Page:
Microsoft in November continued its crusade against software pirates by filing lawsuits against 20 solution providers in 13 states. But Microsoft also wants partners and customers to know that there's an easy way to avoid falling into the same legal quagmire.
In a Monday entry on Microsoft's Small Business Community Weblog, Eric Ligman, senior manager for small business community engagement at Microsoft, said partners can help their customers ensure that they're running legitimate software by implementing software asset management technology.
Software asset management (SAM) helps organizations, especially larger ones, to discover untapped software assets they may have paid for but aren't using. But for many companies, SAM's core benefit is the ability to flag illegal software on their networks, which is becoming more of an issue as counterfeiters hawk their wares online through sites like eBay.
"There are way too many people in the gray market channel who don't care about licensing at all, and that's not just a Microsoft problem, but an industry problem," said Chris Rue, CEO of Black Warrior Technology, a Northport, Ala.-based Small Business Specialist.
However, it's difficult for some organizations to see the value of deploying SAM, because the cost and complexity of implementing the technology remain significant barriers, Rue said.
"SAM is one of those things that every organization should do, but just ends up not doing, for one reason or another," said Rue. "In a lot of ways, SAM as an idea is where patching was 4 or 5 years ago. It was difficult to do, and hard to deploy patches over everything in the network environment."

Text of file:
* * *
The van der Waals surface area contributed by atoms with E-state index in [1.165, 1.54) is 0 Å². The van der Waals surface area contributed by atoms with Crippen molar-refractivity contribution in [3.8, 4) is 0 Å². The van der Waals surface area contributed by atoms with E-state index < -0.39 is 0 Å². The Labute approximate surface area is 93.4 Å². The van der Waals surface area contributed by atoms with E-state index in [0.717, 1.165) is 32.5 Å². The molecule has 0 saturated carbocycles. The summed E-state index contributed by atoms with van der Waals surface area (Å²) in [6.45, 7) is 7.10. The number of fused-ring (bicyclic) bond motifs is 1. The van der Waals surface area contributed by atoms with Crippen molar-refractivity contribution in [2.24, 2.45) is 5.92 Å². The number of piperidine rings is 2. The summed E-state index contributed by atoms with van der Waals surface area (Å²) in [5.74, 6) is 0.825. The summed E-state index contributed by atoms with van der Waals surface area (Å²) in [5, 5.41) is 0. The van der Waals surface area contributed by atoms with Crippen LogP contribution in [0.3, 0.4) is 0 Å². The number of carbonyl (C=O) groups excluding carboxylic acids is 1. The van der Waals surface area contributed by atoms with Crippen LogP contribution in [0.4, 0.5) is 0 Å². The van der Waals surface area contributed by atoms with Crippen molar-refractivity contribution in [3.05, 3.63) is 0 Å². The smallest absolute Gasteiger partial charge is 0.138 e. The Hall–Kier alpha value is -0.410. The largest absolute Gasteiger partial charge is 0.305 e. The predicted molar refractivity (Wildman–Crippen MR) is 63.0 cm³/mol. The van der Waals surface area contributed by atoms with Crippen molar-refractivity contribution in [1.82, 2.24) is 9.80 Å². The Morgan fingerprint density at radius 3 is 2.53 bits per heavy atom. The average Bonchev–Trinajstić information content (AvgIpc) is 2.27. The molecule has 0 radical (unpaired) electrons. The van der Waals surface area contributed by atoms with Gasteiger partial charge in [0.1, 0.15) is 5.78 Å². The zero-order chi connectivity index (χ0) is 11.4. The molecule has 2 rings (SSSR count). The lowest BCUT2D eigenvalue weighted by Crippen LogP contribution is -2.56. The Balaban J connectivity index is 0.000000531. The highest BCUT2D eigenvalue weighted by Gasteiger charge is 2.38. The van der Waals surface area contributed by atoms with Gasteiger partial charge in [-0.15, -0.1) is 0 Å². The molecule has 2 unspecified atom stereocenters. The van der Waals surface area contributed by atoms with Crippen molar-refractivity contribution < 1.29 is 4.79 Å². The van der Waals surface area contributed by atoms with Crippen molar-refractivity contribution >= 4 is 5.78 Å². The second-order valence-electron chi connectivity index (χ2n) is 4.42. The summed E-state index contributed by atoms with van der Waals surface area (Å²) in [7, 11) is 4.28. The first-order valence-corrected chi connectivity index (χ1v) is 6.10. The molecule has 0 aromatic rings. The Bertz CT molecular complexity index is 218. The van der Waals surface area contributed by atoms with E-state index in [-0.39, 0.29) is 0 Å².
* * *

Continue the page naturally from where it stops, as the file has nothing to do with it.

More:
Microsoft entered the SAM market in April 2006 with the acquisition of Ottawa-based Assetmetrix, and has integrated SAM into its System Management Server 2003 and Configuration Manager 2007 offerings.
Assetmetrix's SAM technology is also available through Microsoft's Desktop Optimization Pack (DOP), a subscription offering for Software Assurance maintenance contract customers that also includes application virtualization, group policy management, and recovery software.
Microsoft in recent months has been trying to add value to Software Assurance, a volume licensing program that gives companies the right to upgrade to new software versions released during the term of the contract with Microsoft, and to spread payments over a three-year period. Other SA benefits include technical support, training vouchers, home-use rights and hot-fix support.
One solution provider and Microsoft partner who requested anonymity suggested that by bundling SAM with the Desktop Optimization Pack -- which is only available to Software Assurance customers -- Microsoft is attempting to push more customers into its volume licensing programs.
"That's a mistake, because volume licensing isn't a fit for everyone. And if they try to use the blunt instrument of legal action to bend people to their will, I doubt that tactic will help them get more volume licensing customers," said the source.